It's a simple statement: waste=inefficiency=higher cost=lower profit. But until recently, many industries ended up throwing away thousands of tons of waste from production every year, filling landfills and all too often leaching toxic materials into the ground. But product manufacturers are beginning to see the value of reducing, reusing and recycling waste materials, with occasionally dramatic results.
Wired News profiles numerous companies that have taken active measures to reduce the amount of waste going to landfills. Many of the companies report reuse and recycling rates of 80-90 percent; in some cases, such as the Subaru factory in Lafayette, Indiana, efforts have led to effectively zero waste output, as nearly all leftover materials can be reused, and the small fraction that cannot is in turn used in an incinerator for electricity generation. But the most interesting example is the Georgia carpet manufacturer that found that ground up carpet pieces make a good backing for new carpets, and started a recycling program to take advantage of material that would otherwise have gone to landfill (the spokesperson for the company claims that carpet makes up a significant part of industrial trash in landfills).
This is a good indicator of the value of the high-efficiency mindset: waste goes from being not worth the trouble to care about to being not worth the trouble to make in the first place.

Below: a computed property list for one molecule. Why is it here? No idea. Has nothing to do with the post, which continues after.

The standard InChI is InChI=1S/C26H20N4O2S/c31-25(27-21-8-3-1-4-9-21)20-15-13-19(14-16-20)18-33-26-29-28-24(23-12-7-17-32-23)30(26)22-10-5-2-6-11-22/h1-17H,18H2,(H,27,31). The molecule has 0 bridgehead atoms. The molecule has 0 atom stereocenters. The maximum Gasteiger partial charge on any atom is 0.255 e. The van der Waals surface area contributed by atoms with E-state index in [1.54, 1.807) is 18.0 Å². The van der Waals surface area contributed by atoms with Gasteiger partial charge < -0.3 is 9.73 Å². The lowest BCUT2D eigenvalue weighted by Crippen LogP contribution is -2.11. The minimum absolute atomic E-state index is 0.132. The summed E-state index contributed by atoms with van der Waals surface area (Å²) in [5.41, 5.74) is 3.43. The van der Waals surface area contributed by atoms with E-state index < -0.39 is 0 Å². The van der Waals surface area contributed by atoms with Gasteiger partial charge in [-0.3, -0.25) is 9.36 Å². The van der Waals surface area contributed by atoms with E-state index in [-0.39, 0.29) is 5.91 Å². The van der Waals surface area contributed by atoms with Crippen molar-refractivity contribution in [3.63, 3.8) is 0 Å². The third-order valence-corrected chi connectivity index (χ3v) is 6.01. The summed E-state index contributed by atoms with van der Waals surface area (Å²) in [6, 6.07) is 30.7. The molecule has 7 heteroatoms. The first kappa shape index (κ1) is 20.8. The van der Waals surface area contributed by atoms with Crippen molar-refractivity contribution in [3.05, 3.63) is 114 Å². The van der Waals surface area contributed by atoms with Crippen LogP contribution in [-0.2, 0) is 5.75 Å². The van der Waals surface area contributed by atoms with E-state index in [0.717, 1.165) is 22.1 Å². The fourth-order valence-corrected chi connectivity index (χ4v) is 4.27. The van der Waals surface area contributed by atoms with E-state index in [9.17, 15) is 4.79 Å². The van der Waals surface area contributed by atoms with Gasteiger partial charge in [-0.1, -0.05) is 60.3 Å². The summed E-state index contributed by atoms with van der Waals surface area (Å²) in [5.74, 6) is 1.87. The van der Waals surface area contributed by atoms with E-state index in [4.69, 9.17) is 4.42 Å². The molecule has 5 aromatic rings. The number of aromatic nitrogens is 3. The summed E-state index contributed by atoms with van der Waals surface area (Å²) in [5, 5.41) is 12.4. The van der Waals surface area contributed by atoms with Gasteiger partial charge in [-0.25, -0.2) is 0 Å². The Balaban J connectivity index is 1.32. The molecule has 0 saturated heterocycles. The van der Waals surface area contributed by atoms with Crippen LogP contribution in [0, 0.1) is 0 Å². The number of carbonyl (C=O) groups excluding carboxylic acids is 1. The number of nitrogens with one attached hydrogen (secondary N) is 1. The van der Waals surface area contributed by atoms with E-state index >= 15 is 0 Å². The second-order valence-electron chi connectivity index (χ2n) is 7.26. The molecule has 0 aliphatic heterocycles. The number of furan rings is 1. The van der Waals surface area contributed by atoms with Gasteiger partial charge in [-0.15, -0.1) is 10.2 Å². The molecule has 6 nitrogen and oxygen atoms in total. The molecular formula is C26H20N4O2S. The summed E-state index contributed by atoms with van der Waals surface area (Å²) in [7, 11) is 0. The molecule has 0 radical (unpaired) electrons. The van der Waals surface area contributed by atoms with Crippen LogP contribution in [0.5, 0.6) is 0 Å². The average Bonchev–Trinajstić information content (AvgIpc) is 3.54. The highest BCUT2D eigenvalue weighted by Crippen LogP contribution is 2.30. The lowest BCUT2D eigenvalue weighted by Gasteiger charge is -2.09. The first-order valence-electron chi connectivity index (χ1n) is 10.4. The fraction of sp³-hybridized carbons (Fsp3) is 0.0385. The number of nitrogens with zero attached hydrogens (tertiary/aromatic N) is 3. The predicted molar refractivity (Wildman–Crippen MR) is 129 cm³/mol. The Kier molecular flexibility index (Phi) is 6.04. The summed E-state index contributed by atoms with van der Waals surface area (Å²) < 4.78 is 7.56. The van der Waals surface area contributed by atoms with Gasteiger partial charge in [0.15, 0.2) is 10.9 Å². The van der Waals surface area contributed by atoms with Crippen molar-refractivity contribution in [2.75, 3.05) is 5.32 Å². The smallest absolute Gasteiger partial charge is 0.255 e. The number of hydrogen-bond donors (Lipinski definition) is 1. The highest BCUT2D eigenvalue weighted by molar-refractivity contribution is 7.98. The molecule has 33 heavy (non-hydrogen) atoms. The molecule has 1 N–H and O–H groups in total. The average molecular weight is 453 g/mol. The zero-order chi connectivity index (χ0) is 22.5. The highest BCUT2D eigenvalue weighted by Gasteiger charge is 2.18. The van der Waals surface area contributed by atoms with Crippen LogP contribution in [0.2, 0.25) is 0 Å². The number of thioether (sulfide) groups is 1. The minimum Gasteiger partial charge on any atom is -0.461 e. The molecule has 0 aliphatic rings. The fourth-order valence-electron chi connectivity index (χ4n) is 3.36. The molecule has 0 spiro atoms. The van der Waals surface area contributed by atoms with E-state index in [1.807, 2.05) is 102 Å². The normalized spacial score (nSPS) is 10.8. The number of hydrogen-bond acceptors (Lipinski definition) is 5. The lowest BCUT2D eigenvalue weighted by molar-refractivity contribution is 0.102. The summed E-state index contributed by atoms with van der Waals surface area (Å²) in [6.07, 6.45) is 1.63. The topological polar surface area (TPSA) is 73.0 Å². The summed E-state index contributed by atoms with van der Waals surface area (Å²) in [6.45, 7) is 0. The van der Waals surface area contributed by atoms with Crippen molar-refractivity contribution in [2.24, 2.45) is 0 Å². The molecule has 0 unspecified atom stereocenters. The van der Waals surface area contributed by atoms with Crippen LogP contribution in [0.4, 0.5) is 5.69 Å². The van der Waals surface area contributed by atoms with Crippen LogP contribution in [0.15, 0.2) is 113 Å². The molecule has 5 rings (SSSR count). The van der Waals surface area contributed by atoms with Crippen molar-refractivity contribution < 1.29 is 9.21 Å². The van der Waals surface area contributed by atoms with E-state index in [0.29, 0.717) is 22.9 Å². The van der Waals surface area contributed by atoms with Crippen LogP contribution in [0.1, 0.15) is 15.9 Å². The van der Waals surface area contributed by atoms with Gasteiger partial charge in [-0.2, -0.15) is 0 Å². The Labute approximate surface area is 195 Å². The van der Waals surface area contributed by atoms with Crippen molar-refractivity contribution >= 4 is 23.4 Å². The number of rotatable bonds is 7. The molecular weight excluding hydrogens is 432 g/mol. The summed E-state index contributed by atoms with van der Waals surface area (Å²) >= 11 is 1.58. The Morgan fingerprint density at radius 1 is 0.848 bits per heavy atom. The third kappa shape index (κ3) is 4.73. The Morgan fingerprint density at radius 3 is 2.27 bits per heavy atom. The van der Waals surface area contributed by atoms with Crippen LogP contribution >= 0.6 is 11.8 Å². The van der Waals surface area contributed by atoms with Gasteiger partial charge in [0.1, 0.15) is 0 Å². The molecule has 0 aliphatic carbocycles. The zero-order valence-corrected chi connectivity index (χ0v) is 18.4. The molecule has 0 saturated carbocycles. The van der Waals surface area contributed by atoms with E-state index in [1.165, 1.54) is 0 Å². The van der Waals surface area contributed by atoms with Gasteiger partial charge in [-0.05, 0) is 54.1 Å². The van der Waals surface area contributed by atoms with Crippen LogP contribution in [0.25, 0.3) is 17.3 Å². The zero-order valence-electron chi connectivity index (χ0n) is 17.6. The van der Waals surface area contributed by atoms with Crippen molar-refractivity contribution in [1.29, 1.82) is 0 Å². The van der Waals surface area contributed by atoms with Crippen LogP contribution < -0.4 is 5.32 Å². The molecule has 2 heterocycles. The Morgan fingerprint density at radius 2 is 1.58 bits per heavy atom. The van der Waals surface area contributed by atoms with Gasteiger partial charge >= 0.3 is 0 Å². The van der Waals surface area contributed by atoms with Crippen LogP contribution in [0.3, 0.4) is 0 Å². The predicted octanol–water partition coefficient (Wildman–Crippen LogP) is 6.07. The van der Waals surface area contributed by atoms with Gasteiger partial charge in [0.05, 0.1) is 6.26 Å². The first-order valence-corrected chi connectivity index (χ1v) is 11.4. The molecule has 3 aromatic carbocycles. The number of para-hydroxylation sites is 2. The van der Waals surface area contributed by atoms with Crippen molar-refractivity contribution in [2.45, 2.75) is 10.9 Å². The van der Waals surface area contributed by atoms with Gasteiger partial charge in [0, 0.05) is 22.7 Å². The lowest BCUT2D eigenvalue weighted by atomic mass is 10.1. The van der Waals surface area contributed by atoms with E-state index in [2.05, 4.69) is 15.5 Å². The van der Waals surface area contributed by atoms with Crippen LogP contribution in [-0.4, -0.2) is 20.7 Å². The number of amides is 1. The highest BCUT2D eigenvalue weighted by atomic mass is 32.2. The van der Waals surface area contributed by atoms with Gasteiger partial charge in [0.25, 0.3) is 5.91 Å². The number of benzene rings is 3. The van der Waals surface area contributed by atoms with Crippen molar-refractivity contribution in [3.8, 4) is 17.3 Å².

The same carpet manufacturer featured in The Corporation?
I'm not sure, Caleb. The carpet manufacturer is named in the Wired piece, but I haven't seen The Corporation (I know, I know, I should...).
The Carpet company in "The Corporation" would be Ray Anderson, the chairman of Interface, Inc.
...Not the same company mentioned in the Wired article.
The wired article mentions Collins and Aikman, another carpet company. The carpet industry (one of the few textiles industries still maintaining a foothold in the US) is actually very competitive and a source of a lot of waste reduction/waste reuse activities in the past several years (see Interface's QWEST program to reduce waste; their attempted Evergreen Services Agreement to lease carpets rather than sell them, which unfortunately seems to have been a little before its time; and Shaw Carpet's Ecoworx carpet, again from recycled content (and PVC-free).
Given the prices of virgin plastic resin are high (and likely to get higher), and the huge amount of pounds of plastic in carpet heading to the landfill currently, any effort to recapture the waste -- particularly in a relatively low-margin business -- is low-hanging fruit ripe for the picking.